Parental Creativity

…and protected them when the world outside was cold…

My youngest will leave for college in a month and a half.  Part of why I’ve taken up an intentional and active practice in creating art and teaching yoga is because I’m about to release one of our last human creations out into the world.  My “parenting” (how I really hate that word — but nothing seems to work as well in this context) will now happen on text and in email and during holding-back-tears conversations on the phone on Sunday nights.

This might be why in a moment of peaceful clarity I had an idea about writing a children’s book about a couple who raise pumpkins and raise children.  Where the text flowed out into my sketchbook in an evening, I’m now taking my time with the drawings, which I then plan to take my time translating into colorful oil paintings.  I want this creative process to be like raising my children.  Like raising children (or raising pumpkins) good things come to those who take the time, who are truly present, and who let love and positive energy flow through them to help growth. Because what is the goal of being a parent but the process of learning to love profoundly and deeply?  What is the goal of being an artist?  A yogi? Through parenting, creating art, practicing asana we learn that even when things do go awry and they will, they will…  we can always return to the grace of the practice of time, presence, love and positive energy.

Similarly, teaching yoga takes time too.  I’ve just signed on to teach Tuesdays and Thursdays at 6:15 am at a studio near my home.  (See the Classes page for the exact details.) I’ve only been there two weeks, but already I find myself blessed with the seed of love taking hold of me — thinking about how this asana might be interesting for one or fun for another or good for them all. We don’t get to choose our parents or our children, and in many ways our yoga teachers are luck of the draw too.  I pray I can continue to take the time I need to be truly present to the students who are that dedicated to their practice to show up early in the morning, and to let the love and positive energy flow through me to them.  Especially in the winter, when rising at 5 am will be a bit more difficult!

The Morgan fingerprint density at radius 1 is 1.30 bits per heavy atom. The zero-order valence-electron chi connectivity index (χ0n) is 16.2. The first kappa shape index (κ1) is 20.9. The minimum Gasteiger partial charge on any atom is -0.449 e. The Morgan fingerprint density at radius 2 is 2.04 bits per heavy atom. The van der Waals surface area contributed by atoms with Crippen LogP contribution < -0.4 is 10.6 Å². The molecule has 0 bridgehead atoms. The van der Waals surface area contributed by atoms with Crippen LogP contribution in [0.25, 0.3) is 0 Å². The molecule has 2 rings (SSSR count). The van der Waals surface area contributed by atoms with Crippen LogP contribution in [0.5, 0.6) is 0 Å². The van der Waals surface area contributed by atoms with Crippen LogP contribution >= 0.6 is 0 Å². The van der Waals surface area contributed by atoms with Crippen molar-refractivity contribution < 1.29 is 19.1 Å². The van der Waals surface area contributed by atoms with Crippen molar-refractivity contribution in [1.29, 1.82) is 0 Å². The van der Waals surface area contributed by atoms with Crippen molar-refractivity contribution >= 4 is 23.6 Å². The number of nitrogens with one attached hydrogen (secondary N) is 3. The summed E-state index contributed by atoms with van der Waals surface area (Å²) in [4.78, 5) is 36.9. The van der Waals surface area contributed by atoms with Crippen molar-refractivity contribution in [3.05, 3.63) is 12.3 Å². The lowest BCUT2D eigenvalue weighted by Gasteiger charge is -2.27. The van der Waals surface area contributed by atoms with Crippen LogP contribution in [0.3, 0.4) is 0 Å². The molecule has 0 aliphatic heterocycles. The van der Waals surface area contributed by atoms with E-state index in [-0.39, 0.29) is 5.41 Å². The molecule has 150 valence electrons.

From Judith Lasater’s Living Your Yoga: Finding the Spiritual in Everyday Life

Sometimes I notice my yoga students practicing their less than favorite poses with a ho-hum attitude.  At these moments, I remind them that although yoga is powerful, it cannot transform us unless we love it.  When we love, we are receptive to the “other.”  When we love, we are vulnerable.  Although being vulnerable can be frightening, it is also the doorway to the ultimate freedom written about in book four, verse twenty-two of the Bhagavad Gita…   ‘Content with what is chance-obtained, transcending the opposites, without envy, the same in success and failure, though performing actions — he is not bound.’ 

Here, Krishna explains what life is like when you are not bound by the attraction of opposites, and that when this state is experiences, there is no reaction to the vicissitudes of life.  When you react, you are not in a state of love.  When you can love without expectation, you are in a state of pure love.  Mostly what is declared to be love is not.  Rather, it is need, or fear, or the desire for power over another person.  Love in its purest sense is not based upon what you get from the relationship, but on what the relationship allows you to give.  The depth of your love is not reflected in what the other makes you feel, but in your willingness to give of yourself.  Love’s job is to lead you to intimacy with what is enduring in yourself and in others. Whether this connection lasts for seconds or decades, love is not wasted.  Through it, you have been transformed.